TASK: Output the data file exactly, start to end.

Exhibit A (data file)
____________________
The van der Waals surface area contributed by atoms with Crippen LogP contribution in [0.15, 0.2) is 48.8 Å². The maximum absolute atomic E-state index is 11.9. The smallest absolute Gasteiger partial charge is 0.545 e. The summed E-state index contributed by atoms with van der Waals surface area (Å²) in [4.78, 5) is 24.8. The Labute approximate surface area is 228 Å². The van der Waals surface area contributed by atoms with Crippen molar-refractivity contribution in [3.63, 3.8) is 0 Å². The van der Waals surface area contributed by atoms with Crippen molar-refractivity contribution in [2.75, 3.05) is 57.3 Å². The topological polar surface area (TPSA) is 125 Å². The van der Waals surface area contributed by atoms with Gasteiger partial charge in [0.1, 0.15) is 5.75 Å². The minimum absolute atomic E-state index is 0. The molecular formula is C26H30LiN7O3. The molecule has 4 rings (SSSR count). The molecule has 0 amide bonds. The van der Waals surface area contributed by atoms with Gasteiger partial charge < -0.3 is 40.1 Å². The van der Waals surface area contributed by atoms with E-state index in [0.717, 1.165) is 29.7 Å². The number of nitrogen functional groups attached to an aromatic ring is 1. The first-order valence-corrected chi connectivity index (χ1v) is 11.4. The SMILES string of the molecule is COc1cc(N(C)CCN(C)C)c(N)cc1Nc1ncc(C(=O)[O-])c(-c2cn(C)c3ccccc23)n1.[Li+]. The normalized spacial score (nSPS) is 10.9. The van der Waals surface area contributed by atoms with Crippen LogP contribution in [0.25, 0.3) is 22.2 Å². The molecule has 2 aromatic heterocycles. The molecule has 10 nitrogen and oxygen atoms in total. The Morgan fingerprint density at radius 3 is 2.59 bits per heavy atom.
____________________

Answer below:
The van der Waals surface area contributed by atoms with Crippen LogP contribution in [0.15, 0.2) is 48.8 Å². The maximum absolute atomic E-state index is 11.9. The smallest absolute Gasteiger partial charge is 0.545 e. The summed E-state index contributed by atoms with van der Waals surface area (Å²) in [4.78, 5) is 24.8. The Labute approximate surface area is 228 Å². The van der Waals surface area contributed by atoms with Crippen molar-refractivity contribution in [3.63, 3.8) is 0 Å². The van der Waals surface area contributed by atoms with Crippen molar-refractivity contribution in [2.75, 3.05) is 57.3 Å². The topological polar surface area (TPSA) is 125 Å². The van der Waals surface area contributed by atoms with Gasteiger partial charge in [0.1, 0.15) is 5.75 Å². The minimum absolute atomic E-state index is 0. The molecular formula is C26H30LiN7O3. The molecule has 4 rings (SSSR count). The molecule has 0 amide bonds. The van der Waals surface area contributed by atoms with Gasteiger partial charge < -0.3 is 40.1 Å². The van der Waals surface area contributed by atoms with E-state index in [0.717, 1.165) is 29.7 Å². The number of nitrogen functional groups attached to an aromatic ring is 1. The first-order valence-corrected chi connectivity index (χ1v) is 11.4. The SMILES string of the molecule is COc1cc(N(C)CCN(C)C)c(N)cc1Nc1ncc(C(=O)[O-])c(-c2cn(C)c3ccccc23)n1.[Li+]. The normalized spacial score (nSPS) is 10.9. The van der Waals surface area contributed by atoms with Crippen LogP contribution in [0.25, 0.3) is 22.2 Å². The molecule has 2 aromatic heterocycles. The molecule has 10 nitrogen and oxygen atoms in total. The Morgan fingerprint density at radius 3 is 2.59 bits per heavy atom.